This surprising complex Napa Valley ‘red’ is in fact 96% Cabernet Sauvignon (well into the realm where it could be labeled varietally) that sees 21 months in barrel! It has a real almost-old-school feel to it, and reminds us of some great Napa Cabs from the mid-90’s as Napa was just entering its cult period and things hadn’t gotten too ‘out of hand’ yet. Dark red and black fruit, something that could be described as “Rutherford dust” (though we have no idea where in Napa it came from), wonderful balance and a dense, juicy, rather polished palate, we expect most folks that are fans of Napa Cab will love the juice!

There’s the ‘rub’ and the advantage. Finding competent Napa Cabernet for under $50-60 is no easy task these days. Looking at the bottle, however, you would have no idea that this was Cabernet, and not some goofy proprietary kitchen sink blend vying to be the next ‘Prisoner’. The beauty is that neither will anyone else unless they read something about it somewhere (though there isn’t much). Apparently, this is the first release so few have seen Deadeye at all. Good vintage, fine effort, a delicious Cab for a modest fare and almost ‘witness protection’ anonymity, it’s a great deal as it is and there is no guarantee that the next one will hit the mark the way this one does.


Muga Rioja Rosado 2018 -This one just rolled in, making it a little late to the ‘party’ but the distinctive styling and lifted freshness make this a fine summer quaff and the pricing has made it a consistent favorite over the last few seasons. This is made as a rose (as opposed to being the result of a saignee or bleeding of red grapes) and the blend is 60% Garnacha,
30% Viura and 10% Tempranillo. The usage of the white Viura gives this rose some impressions of white stone fruits like white peach to go along with the more traditional berry flavors. Lifted, fresh, and very food-friendly, this is another value performer.

Terrebrune Bandol Rosé 2018 –As we spoke about the Pradeaux in part 1 of this rosé focused piece, we mentioned that the 2017 may have been our favorite of the lot for that vintage. In the 2018 lineup, this could well be the MVP (Most Valuable Pink). These folks have been doing great work for a while but the 2018 just seems to have a little bit more ‘pop’ and vigorous yet engaging fruit. As is the norm, Mourvedre (50%) is the star of this show with the other half of the wine is split roughly equally between Grenache and Cinsault. Half of the juice is saignee (bled from the red grapes) while the other half is made directly into rosé. Limestone and organic farming are key elements in this story, with this pink as the happy ending. Equal impressions of both berries and yellow stone fruits like peach and apricot, that cool, funky little twist is the Mourvedre speaking its piece, and there’s a nice touch of minerality to the finish.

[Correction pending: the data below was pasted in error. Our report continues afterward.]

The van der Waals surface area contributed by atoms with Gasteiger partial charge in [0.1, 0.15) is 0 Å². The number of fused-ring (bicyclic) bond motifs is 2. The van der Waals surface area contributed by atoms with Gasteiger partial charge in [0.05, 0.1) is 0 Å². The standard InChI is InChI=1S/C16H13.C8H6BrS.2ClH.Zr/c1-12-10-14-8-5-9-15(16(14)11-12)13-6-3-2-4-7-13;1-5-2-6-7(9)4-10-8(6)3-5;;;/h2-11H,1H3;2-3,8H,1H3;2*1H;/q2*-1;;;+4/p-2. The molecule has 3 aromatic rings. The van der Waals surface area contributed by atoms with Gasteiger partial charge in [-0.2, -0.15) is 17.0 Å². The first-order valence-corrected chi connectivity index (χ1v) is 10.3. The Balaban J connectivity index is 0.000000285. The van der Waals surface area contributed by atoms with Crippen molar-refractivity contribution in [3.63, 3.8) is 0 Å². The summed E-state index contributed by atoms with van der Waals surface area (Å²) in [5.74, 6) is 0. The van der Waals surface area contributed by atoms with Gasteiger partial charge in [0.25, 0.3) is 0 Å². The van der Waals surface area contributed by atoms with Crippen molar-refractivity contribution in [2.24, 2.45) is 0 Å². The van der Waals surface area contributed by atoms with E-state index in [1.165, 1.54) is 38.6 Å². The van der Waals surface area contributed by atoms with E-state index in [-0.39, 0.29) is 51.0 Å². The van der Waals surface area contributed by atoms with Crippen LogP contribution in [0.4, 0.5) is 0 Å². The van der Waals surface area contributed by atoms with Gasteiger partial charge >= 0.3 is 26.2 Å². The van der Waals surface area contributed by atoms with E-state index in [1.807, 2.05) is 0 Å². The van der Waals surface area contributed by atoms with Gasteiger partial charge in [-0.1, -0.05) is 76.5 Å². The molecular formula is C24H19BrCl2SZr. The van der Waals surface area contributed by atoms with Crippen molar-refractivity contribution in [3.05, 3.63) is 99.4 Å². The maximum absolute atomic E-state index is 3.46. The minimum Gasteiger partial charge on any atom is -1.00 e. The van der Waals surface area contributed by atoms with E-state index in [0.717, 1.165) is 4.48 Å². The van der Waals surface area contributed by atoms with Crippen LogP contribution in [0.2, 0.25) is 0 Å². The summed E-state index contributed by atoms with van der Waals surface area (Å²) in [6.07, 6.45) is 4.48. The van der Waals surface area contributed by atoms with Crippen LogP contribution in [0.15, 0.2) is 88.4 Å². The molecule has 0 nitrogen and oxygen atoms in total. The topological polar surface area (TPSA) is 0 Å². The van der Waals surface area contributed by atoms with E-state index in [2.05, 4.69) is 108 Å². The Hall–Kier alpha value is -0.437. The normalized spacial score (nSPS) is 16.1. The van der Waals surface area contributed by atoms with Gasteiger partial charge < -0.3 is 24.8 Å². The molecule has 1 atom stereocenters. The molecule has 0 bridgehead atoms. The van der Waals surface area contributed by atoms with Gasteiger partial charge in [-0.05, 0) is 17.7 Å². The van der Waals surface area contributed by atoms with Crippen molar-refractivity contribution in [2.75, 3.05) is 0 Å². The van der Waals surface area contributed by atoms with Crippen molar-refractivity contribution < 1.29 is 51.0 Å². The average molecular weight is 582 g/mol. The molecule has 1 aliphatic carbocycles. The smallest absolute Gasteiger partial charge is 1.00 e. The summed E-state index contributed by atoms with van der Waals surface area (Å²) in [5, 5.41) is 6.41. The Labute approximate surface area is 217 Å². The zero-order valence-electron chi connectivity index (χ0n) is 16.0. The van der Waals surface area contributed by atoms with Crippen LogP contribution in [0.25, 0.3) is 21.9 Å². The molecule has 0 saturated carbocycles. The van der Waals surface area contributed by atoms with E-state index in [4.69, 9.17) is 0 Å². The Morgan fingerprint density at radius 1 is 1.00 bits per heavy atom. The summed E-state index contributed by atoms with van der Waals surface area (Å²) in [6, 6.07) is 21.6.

La Mordoree Cotes du Rhone Rosé 2018-This family winery has been a Winex favorite for a long time and this is the entry-level bottling among 4-5 different rosés that can range up to $50. We like this one because it gives the Mordoree experience at the most attractive price, and this 2018 is the most engaging we have had in some time. Their pinks have a huge following and for good reason. This version is made up of 40% Grenache, 30% Syrah, 15% Cinsault, 10% Carignan, and 5% Mourvedre. In the glass the Grenache appears to be the lead singer, delivering a broad, juicy blast of decidedly red berry fruit. It’s rounder in the mouth than some but still maintains plenty of freshness and finishes with a touch of garrigue. Far too easy to drink and a strong choice for under $20.

Leoube Rosé Cotes De Provence 2018 –Our lineup of pinks changes every year based on our tastings, so it is important to note that Leoube has been on the roster five of the last six vintages since we first discovered it. Though it doesn’t make much of a point of it, the folks that bought the Chateau in 1997 made their money in organic groceries. Also the property is located next to one of the top sites for the famous Domaine Ott. As a matter of fact, Jean-Jacques Ott of Domaine Ott wanted to sell his property but still wanted to stay in the business. The new owners of Leoube just so happened to be looking for a winemaker at the exact same moment. So, Jean-Jacques and his son Romain head over to Leoube after selling their eponymous property to Roederer Champagne and boom, magic. Now, father and son Ott work the vineyards and make the wine at their next-door neighbor. A crisper and more delicate style with a pale salmon hue, it is mainly Grenache and Cinsault with bits of Syrah and Mourvedre. Light, dry, fresh, berries, apricot, and citrus, and a touch of salinity in the finish, it is quite civilized.